by Robert M. Young
Too often in war many of its campaigns are forgotten. One such forgotten campaign occurred in the Philippines during the last year of World War II. American Army units fought a bitter battle against dug-in, fanatical Japanese soldiers on the Philippine island of Luzon. It was a campaign that need not have happened. American forces throughout the Pacific were on Japan’s doorstep but due to the immense power and personal desires of a singular commander, General Douglas MacArthur, the Philippines would once again become a major theater of the war. It did not bring the defeat of Japan any closer but did leave many thousands of American soldiers dead and tens of thousands wounded. In Europe, the American Army’s most wasteful campaign occurred in the Hurtgen Forest in 1944. Luzon would be the Pacific Hurtgen.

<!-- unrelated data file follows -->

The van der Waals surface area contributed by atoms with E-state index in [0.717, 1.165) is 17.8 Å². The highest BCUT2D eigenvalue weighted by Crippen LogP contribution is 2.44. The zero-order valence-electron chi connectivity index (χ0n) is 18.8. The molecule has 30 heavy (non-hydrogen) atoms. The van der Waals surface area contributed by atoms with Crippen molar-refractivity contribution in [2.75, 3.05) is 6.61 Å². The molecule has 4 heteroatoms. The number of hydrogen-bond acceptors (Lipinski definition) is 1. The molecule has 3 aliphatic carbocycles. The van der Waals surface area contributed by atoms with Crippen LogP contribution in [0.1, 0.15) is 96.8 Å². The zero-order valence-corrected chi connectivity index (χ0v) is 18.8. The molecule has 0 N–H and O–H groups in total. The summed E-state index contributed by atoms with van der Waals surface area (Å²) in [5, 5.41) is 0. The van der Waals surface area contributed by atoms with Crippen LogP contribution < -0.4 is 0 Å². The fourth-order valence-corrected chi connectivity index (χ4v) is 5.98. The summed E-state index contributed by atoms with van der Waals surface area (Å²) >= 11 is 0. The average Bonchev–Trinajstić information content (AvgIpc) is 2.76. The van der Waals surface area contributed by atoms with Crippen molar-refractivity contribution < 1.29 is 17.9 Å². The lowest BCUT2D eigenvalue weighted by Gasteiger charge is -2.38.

About the Author
Dr. Robert Young received a B.A. from St. John’s University, an M.A. from Brooklyn College, and a Ph.D in Military History from the C.U.N.Y. Graduate Center. He is currently an Associate Professor at American Military University as well as a New York City High School History teacher. He is the author of numerous articles on World War II and post-Cold War conflicts. A New York City native and United States Army veteran, he currently lives in Long Island with his wife and two children.